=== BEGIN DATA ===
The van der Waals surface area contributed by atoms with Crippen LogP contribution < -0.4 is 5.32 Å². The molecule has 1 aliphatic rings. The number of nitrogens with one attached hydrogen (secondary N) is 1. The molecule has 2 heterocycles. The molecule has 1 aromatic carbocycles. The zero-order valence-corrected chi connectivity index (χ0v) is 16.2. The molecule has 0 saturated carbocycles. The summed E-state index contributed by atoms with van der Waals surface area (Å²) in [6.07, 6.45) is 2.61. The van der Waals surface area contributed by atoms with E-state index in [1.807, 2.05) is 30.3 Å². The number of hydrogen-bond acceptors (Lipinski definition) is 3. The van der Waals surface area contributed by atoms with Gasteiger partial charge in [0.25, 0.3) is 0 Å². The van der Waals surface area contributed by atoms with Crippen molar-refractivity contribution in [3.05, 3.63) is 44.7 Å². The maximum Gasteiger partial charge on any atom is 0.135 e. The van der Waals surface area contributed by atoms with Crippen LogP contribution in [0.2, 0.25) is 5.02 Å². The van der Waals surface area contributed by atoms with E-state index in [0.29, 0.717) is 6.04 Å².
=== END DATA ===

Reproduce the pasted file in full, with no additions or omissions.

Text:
The van der Waals surface area contributed by atoms with Crippen LogP contribution < -0.4 is 5.32 Å². The molecule has 1 aliphatic rings. The number of nitrogens with one attached hydrogen (secondary N) is 1. The molecule has 2 heterocycles. The molecule has 1 aromatic carbocycles. The zero-order valence-corrected chi connectivity index (χ0v) is 16.2. The molecule has 0 saturated carbocycles. The summed E-state index contributed by atoms with van der Waals surface area (Å²) in [6.07, 6.45) is 2.61. The van der Waals surface area contributed by atoms with E-state index in [1.807, 2.05) is 30.3 Å². The number of hydrogen-bond acceptors (Lipinski definition) is 3. The van der Waals surface area contributed by atoms with Gasteiger partial charge in [0.25, 0.3) is 0 Å². The van der Waals surface area contributed by atoms with Crippen molar-refractivity contribution in [3.05, 3.63) is 44.7 Å². The maximum Gasteiger partial charge on any atom is 0.135 e. The van der Waals surface area contributed by atoms with Crippen LogP contribution in [0.2, 0.25) is 5.02 Å². The van der Waals surface area contributed by atoms with E-state index in [0.29, 0.717) is 6.04 Å².